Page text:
On the morning of Oct. 8, 1988, Lloyd Martzís ex-wife found him slumped in the corner of his bedroom. The 49-year-old car leasing agent had been stabbed and beaten with a fire poker.
During his autopsy, a medical examiner noticed bite marks on his shoulders. Inside his Mercedes convertible, investigators found strands of brown hair.
Forensic experts concluded that the hairs and the bite marks belonged to Michael Annen, a 24-year-old Publix clerk. Martz had picked him up the night before his murder, when Annen was hitchhiking.
Prosecutors made Annen a deal: Plead guilty and avoid the death penalty. In September 1990, Annen accepted the offer and was sentenced to life in prison. After his hearing, he confessed to the murder, police records state.
But next February, Annen, now 51, will be back in court alongside Pinellas-Pasco Public Defender Bob Dillinger and the Innocence Project of Florida. They will explain that Annen was convicted on flawed science.
The case is the latest in a wave of nationwide appeals questioning the validity of forensic evidence long relied on by the criminal justice system.
"Itís incredibly difficult to get courts and the forensic community to acknowledge error," said Chris Fabricant of the Innocence Project of New York, "to acknowledge that a technique that has been used for a century is no longer valid."
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The first recorded use of hair evidence in a criminal case dates back to 1855 on a cotton plantation in Mississippi.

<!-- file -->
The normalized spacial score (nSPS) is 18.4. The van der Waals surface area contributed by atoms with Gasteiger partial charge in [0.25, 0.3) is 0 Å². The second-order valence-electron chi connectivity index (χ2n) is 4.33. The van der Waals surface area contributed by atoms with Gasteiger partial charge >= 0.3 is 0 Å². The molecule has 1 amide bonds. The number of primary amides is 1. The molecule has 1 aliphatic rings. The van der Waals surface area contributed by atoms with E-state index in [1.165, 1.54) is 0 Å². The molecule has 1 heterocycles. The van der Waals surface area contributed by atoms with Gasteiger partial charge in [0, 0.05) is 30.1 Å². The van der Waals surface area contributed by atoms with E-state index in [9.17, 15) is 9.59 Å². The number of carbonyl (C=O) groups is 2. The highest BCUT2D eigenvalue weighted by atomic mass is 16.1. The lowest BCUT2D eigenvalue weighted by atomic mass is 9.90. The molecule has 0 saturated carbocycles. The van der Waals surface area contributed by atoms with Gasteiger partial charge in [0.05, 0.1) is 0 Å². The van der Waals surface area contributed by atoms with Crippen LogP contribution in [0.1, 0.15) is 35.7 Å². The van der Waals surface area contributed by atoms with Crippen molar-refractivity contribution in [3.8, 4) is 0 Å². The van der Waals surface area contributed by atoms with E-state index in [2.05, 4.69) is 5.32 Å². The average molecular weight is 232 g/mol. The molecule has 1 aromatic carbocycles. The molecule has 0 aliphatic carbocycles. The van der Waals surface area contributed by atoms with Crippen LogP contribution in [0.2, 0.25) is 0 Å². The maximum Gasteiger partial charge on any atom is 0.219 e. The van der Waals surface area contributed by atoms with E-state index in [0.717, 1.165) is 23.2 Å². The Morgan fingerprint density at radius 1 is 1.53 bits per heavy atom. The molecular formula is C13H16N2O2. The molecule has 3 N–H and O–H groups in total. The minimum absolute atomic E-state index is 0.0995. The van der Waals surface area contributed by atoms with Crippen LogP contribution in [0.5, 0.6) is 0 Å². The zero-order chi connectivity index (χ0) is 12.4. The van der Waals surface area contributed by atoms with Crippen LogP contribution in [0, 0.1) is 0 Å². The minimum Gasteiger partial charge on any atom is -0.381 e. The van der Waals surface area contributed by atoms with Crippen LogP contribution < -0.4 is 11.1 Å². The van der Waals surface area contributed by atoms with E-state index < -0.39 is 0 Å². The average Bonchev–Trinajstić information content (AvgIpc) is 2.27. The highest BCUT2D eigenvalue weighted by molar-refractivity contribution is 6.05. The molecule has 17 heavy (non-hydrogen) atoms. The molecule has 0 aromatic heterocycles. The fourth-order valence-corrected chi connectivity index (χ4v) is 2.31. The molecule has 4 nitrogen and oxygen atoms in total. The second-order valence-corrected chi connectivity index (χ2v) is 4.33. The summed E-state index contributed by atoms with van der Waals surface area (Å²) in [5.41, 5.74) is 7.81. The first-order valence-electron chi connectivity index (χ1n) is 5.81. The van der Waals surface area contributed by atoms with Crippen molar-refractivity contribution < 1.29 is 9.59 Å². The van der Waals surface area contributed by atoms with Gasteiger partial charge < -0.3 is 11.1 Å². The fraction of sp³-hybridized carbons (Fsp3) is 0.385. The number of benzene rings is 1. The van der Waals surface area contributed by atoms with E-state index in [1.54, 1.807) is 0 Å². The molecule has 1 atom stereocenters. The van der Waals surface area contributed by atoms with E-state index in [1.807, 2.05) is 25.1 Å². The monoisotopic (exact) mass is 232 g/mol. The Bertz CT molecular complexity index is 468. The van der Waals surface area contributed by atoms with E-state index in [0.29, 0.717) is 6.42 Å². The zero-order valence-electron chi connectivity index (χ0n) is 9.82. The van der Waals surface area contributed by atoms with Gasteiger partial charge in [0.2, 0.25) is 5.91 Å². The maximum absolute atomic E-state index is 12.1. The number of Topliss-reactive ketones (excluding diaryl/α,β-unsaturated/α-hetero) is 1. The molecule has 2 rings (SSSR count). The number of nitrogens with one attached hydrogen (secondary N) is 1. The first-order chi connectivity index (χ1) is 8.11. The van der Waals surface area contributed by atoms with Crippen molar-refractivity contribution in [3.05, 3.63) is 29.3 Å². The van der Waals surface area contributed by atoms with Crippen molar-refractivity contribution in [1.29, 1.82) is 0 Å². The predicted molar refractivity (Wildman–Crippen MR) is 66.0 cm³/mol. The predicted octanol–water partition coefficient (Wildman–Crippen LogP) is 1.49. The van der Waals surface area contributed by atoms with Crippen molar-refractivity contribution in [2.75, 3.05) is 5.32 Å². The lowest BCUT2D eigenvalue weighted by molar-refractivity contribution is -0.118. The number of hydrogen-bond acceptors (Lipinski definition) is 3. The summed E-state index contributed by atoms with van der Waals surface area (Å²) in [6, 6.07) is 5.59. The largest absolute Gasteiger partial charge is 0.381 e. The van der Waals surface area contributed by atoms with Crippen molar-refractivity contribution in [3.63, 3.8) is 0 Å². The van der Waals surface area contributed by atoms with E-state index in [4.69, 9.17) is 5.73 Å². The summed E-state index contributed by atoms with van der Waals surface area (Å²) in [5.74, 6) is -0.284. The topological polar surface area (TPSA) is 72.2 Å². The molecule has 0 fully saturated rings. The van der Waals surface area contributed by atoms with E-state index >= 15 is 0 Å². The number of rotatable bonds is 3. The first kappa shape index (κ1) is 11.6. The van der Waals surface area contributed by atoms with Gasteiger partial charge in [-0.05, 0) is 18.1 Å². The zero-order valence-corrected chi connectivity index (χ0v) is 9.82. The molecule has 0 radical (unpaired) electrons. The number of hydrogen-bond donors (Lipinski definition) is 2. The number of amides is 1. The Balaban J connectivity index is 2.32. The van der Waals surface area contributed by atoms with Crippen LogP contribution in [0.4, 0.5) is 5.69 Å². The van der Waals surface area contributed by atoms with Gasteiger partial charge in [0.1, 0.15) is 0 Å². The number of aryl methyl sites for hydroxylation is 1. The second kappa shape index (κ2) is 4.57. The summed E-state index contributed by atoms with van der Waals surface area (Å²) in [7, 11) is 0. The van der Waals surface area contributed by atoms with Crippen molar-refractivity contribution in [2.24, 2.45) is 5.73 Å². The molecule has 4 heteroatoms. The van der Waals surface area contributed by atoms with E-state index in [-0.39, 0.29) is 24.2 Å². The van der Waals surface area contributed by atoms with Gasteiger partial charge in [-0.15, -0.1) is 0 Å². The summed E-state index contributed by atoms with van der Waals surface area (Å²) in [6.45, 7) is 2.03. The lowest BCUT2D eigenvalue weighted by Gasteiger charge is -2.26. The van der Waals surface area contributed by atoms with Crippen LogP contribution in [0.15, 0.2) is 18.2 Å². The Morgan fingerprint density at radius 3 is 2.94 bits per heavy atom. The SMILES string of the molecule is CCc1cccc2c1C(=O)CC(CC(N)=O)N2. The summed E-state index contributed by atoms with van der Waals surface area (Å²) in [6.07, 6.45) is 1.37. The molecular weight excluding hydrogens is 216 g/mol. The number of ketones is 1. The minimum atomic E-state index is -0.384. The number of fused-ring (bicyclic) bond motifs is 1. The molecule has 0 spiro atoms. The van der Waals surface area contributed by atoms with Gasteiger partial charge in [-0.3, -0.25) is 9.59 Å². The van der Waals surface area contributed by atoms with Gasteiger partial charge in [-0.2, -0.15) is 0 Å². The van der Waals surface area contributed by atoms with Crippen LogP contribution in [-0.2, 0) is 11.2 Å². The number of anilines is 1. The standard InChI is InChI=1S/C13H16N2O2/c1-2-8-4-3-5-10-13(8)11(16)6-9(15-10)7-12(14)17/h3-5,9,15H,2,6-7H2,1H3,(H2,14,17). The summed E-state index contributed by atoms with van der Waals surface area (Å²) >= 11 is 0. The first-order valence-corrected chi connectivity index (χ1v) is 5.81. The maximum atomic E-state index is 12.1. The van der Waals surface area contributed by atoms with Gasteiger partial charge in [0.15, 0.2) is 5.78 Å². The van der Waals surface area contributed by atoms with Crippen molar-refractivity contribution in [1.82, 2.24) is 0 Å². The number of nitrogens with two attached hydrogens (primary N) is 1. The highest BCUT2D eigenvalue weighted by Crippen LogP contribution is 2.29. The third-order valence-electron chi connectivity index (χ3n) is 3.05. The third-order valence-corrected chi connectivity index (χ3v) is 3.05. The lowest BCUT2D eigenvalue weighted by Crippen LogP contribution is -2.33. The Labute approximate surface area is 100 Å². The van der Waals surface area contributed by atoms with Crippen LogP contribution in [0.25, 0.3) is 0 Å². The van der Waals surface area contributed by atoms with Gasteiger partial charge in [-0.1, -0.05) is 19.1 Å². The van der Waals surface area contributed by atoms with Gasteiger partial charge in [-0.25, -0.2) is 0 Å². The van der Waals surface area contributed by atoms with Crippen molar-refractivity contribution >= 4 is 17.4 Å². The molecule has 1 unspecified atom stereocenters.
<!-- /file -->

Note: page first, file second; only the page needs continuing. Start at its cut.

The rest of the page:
An overseer was found dead. Witnesses found a noose nearby that contained a few stray hairs. The strands "corresponded exactly in color and length" with the victimís, according to an article published in a Virginia legal journal last year.
Through the decades, police and prosecutors used microscopic hair analysis to identify suspects.
It works like this: lab examiners mounted hairs found at a crime scene to slides and, with a microscope, compared those strands to hairs from a suspect. If the strands are "microscopically similar," they concluded that the hair came from or "likely" came from the suspect.
But hair analysis has now been widely challenged. In 2005, Congress directed the National Academy of Sciences, a nonprofit of the countryís leading researchers, to study all forensic sciences, including hair analysis. Their conclusion: This technique canít identify one person to the exclusion of all others.
After three men from Washington D.C. convicted in part by hair evidence were exonerated by DNA between 2009 and 2012, the FBI launched a review into these kinds of cases.
To date, the agency, with help from the Department of Justice, the Innocence Project, and the National Association of Criminal Defense Lawyers, have reviewed more than 2,000 cases.
Nearly 170 of them are from Florida, an FBI spokesperson said.
Among the cases is Annenís. Court records show that in 2014, Pinellas-Pasco State Attorney Bernie McCabe
got a letter from the Department of Justice. The lab report in Annenís case, it read, "exceeded the limits of the science."
The FBIís review triggered appeals nationwide. A Wisconsin manís 1990 rape conviction was overturned this year after DNA testing proved the hair found at the crime scene wasnít his.
In North Carolina, another man who wrongfully served 25 years in prison for rape will get a $9.5 million settlement.
In Massachusetts, prosecutors recently dismissed the case against George Perrot, who spent nearly 30 years in prison for sexual assault.